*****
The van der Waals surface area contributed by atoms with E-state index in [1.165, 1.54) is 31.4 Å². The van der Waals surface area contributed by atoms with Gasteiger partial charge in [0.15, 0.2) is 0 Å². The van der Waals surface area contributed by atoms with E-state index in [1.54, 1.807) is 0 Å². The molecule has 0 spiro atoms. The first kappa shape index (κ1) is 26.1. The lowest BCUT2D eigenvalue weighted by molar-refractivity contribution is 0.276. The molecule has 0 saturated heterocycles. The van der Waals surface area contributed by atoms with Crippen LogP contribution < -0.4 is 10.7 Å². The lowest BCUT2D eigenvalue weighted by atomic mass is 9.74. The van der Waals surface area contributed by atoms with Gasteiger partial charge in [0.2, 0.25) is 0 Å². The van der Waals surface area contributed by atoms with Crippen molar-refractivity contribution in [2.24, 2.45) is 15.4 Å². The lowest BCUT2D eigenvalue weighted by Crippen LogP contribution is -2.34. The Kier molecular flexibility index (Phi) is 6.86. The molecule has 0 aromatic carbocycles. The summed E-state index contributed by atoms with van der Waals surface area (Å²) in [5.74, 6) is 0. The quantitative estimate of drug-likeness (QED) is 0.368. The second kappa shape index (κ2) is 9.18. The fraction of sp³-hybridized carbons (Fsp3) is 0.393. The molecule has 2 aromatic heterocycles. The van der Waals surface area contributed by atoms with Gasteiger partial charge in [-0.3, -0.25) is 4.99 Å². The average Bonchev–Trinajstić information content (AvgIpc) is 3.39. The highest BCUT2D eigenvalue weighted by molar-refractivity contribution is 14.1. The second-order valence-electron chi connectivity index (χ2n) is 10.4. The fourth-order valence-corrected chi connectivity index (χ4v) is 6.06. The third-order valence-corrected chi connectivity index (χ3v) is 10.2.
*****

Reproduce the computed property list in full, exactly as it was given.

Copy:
The van der Waals surface area contributed by atoms with E-state index in [1.165, 1.54) is 31.4 Å². The van der Waals surface area contributed by atoms with Gasteiger partial charge in [0.15, 0.2) is 0 Å². The van der Waals surface area contributed by atoms with E-state index in [1.54, 1.807) is 0 Å². The molecule has 0 spiro atoms. The first kappa shape index (κ1) is 26.1. The lowest BCUT2D eigenvalue weighted by molar-refractivity contribution is 0.276. The molecule has 0 saturated heterocycles. The van der Waals surface area contributed by atoms with Crippen LogP contribution < -0.4 is 10.7 Å². The lowest BCUT2D eigenvalue weighted by atomic mass is 9.74. The van der Waals surface area contributed by atoms with Gasteiger partial charge in [0.2, 0.25) is 0 Å². The van der Waals surface area contributed by atoms with Crippen molar-refractivity contribution in [2.24, 2.45) is 15.4 Å². The lowest BCUT2D eigenvalue weighted by Crippen LogP contribution is -2.34. The Kier molecular flexibility index (Phi) is 6.86. The molecule has 0 aromatic carbocycles. The summed E-state index contributed by atoms with van der Waals surface area (Å²) in [5.74, 6) is 0. The quantitative estimate of drug-likeness (QED) is 0.368. The second kappa shape index (κ2) is 9.18. The fraction of sp³-hybridized carbons (Fsp3) is 0.393. The molecule has 2 aromatic heterocycles. The van der Waals surface area contributed by atoms with Gasteiger partial charge in [-0.3, -0.25) is 4.99 Å². The average Bonchev–Trinajstić information content (AvgIpc) is 3.39. The highest BCUT2D eigenvalue weighted by molar-refractivity contribution is 14.1. The second-order valence-electron chi connectivity index (χ2n) is 10.4. The fourth-order valence-corrected chi connectivity index (χ4v) is 6.06. The third-order valence-corrected chi connectivity index (χ3v) is 10.2.